NEW YORK, February 6, 2015 – Henrik Lundqvist suffered a vascular injury on Saturday. We have been conferring with leading medical experts to ensure the best possible care. Henrik will remain sidelined at least three weeks, until he is revaluated and we have completed the process of conferring with the medical experts.
from Larry Brooks of the New York Post,
For this was the night Henrik Lundqvist was able to survive taking a puck in the throat at 3:02 of the second period when Ryan McDonagh’s stick inadvertently lifted his goaltender’s mask just as Brad Malone had uncorked a rising drive from the right circle.
“I could feel the stick hit my chin and pull up my helmet so I lost my vision of the puck,” Lundqvist said. “I had a bad feeling because I could kind of see the puck coming and then I lost track of it.
“When I got hit, it’s obviously extremely painful and hard to breathe for a couple of minutes,” said The King, who fell prone on the ice immediately, kicking his legs, writhing in pain as trainer Jim Ramsay and a club physician attended to him. “I got very light-headed and a little worried the first couple of minutes, but they told me just to breathe and slowly I started to feel better.”...
“It wasn’t a concussion, so I didn’t need tests,” Lundqvist said. “I had the headaches because I didn’t get air for that time.”
Behind the Rangers’ bench, coach Alain Vigneault later would admit to having flashbacks of a previous incident while coaching the Canadiens 15 years ago when winger Trent McCleary suffered a fractured larynx and collapsed right lung when struck flush on the throat at point blank range while trying to block a slap shot from Philadelphia defenseman Chris Therien.
Watch the incident below...
from Larry Brooks of the New York Post,
This isn’t last year, when Henrik Lundqvist’s game bottomed out for a variety of reasons over the first three months of 2013-14. This hasn’t been close to that bad.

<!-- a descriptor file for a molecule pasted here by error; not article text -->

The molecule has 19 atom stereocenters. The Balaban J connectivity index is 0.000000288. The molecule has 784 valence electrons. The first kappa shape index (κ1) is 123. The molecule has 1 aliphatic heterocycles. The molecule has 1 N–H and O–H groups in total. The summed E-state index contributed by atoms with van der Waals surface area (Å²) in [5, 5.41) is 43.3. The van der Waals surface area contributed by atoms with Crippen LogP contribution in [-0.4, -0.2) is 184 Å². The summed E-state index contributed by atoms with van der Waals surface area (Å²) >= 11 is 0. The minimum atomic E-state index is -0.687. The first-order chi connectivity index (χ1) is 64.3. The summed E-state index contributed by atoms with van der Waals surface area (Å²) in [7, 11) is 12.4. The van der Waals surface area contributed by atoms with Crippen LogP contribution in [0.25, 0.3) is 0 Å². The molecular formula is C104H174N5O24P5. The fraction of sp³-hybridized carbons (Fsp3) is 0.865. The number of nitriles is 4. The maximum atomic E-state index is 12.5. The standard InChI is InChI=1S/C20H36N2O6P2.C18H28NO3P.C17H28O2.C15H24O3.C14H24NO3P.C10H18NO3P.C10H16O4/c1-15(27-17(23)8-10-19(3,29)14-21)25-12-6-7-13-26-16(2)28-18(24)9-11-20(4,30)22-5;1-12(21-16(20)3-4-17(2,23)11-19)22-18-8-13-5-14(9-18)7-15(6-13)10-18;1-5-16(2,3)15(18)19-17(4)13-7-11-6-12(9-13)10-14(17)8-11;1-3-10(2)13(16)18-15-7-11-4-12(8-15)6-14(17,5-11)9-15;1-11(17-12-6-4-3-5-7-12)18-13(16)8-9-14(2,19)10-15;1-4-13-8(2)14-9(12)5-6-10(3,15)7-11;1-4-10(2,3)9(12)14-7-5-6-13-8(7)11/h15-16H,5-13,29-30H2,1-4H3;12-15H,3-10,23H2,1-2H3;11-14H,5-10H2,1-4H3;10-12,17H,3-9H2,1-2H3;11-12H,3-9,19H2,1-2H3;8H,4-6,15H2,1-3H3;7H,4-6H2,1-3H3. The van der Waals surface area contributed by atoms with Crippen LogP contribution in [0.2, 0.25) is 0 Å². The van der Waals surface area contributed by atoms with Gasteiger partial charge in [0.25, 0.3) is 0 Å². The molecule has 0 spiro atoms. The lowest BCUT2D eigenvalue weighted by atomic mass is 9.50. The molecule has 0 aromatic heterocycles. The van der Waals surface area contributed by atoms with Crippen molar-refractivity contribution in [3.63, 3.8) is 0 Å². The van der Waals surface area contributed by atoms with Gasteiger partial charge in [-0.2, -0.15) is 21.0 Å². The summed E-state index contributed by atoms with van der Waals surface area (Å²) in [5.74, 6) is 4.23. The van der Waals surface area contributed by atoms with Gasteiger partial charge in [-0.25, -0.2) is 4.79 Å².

But the first two months of 2014-15 haven’t been close to good enough from Lundqvist, who has surrendered too many unsightly goals and has had way too many borderline nights for a team that isn’t good enough to overcome mediocrity in nets.
Lundqvist’s save percentage dropped to .905, 31st in the 30-team league among goaltenders with 10 or more starts after Monday’s misadventure in which he surrendered five goals on 20 shots — including a back-breaking softie for the winner — in the Blueshirts’ 6-3 empty-net-abetted defeat to the Lightning at the Garden that marked the team’s third loss in three games within 15 days to conference-leading Tampa Bay.
Via SI's Michael Blinn, New York Rangers goaltender Henrik Lundqvist took a break from the NHL and NHLPA's "Player Media Tour" to appear on The Late Show With David Letterman on Monday night. The Late Show's YouTube channel posted a 2-minute clip of the impeccably-dressed Lundqvist discussing playing goal in the playoffs and the "goony" Los Angeles Kings:
The Late Show's website posts entire episodes on a slightly delayed basis, so Lundqvist's full appearance should be up in a day or two...
And here's what the NHL and NHLPA are doing later this morning:
from Risto Pakarinen at ESPN,
You will hear New York Rangers goalie Henrik Lundqvist before you see him.
Or, rather, you will hear the roar of his black Maserati as it winds through the streets of this west coast city.
As a father of a 2-year-old daughter, he also has other cars, but there are no baby seats in the Maserati, so when he's driving solo, it's the Maserati with the matte finish that rolls out of the garage.
After the longest season in his career, Lundqvist took time off to recharge his batteries, but in the first week of August he was back on the ice, skating with local players in the Frolunda Indians practice facility, Frolundaborg, on the south side of town.
He arrives in the Maserati, stops at the parking lot meter, feeds it with a few kronor, grabs his ticket and parks his car around the corner, closer to the entrance. His famous hair is tucked under a baseball cap adorned with his own logo that combines his No. 30 with a crown.
from Larry Brooks of the New York Post,
The Cup was on the ice, and the Kings were celebrating. It was 40 minutes after the dagger had been plunged into Lundqvist’s heart, and the franchise goaltender was still wearing his hockey pants, pads and skates. He sat in his stall in the locker room, his hands — left hand still taped — first clasped over his head, then covering his eyes and what had been a vacant stare, the King intermittently shaking his head, perhaps imagining what might have been.